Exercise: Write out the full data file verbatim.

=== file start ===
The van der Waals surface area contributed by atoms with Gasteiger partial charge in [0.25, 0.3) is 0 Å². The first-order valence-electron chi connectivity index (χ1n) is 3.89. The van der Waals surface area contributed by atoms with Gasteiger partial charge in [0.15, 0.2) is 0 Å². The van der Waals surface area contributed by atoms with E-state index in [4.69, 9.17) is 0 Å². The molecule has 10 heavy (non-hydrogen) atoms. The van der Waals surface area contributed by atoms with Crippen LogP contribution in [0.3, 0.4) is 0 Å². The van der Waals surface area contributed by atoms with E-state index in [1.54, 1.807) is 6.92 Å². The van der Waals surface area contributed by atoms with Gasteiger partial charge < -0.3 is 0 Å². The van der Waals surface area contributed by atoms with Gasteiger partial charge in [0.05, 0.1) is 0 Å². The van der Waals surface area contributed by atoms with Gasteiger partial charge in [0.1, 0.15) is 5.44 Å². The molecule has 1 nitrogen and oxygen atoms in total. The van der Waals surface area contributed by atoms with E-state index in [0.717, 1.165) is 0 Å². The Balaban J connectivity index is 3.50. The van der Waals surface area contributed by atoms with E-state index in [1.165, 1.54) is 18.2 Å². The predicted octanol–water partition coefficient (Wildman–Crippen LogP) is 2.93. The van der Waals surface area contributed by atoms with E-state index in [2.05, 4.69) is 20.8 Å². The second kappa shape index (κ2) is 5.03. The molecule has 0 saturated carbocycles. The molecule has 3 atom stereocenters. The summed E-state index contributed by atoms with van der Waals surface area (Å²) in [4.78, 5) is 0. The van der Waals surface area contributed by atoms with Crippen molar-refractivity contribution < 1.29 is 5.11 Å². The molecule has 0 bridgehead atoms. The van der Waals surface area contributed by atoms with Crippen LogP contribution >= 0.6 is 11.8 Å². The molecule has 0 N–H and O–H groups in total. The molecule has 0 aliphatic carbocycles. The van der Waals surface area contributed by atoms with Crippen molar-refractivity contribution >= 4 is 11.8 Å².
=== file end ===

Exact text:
The van der Waals surface area contributed by atoms with Gasteiger partial charge in [0.25, 0.3) is 0 Å². The first-order valence-electron chi connectivity index (χ1n) is 3.89. The van der Waals surface area contributed by atoms with Gasteiger partial charge in [0.15, 0.2) is 0 Å². The van der Waals surface area contributed by atoms with E-state index in [4.69, 9.17) is 0 Å². The molecule has 10 heavy (non-hydrogen) atoms. The van der Waals surface area contributed by atoms with Crippen LogP contribution in [0.3, 0.4) is 0 Å². The van der Waals surface area contributed by atoms with E-state index in [1.54, 1.807) is 6.92 Å². The van der Waals surface area contributed by atoms with Gasteiger partial charge < -0.3 is 0 Å². The van der Waals surface area contributed by atoms with Gasteiger partial charge in [0.05, 0.1) is 0 Å². The van der Waals surface area contributed by atoms with Gasteiger partial charge in [0.1, 0.15) is 5.44 Å². The molecule has 1 nitrogen and oxygen atoms in total. The van der Waals surface area contributed by atoms with E-state index in [0.717, 1.165) is 0 Å². The Balaban J connectivity index is 3.50. The van der Waals surface area contributed by atoms with E-state index in [1.165, 1.54) is 18.2 Å². The predicted octanol–water partition coefficient (Wildman–Crippen LogP) is 2.93. The van der Waals surface area contributed by atoms with E-state index in [2.05, 4.69) is 20.8 Å². The second kappa shape index (κ2) is 5.03. The molecule has 0 saturated carbocycles. The molecule has 3 atom stereocenters. The summed E-state index contributed by atoms with van der Waals surface area (Å²) in [4.78, 5) is 0. The van der Waals surface area contributed by atoms with Crippen molar-refractivity contribution < 1.29 is 5.11 Å². The molecule has 0 bridgehead atoms. The van der Waals surface area contributed by atoms with Crippen LogP contribution >= 0.6 is 11.8 Å². The molecule has 0 N–H and O–H groups in total. The molecule has 0 aliphatic carbocycles. The van der Waals surface area contributed by atoms with Crippen molar-refractivity contribution >= 4 is 11.8 Å².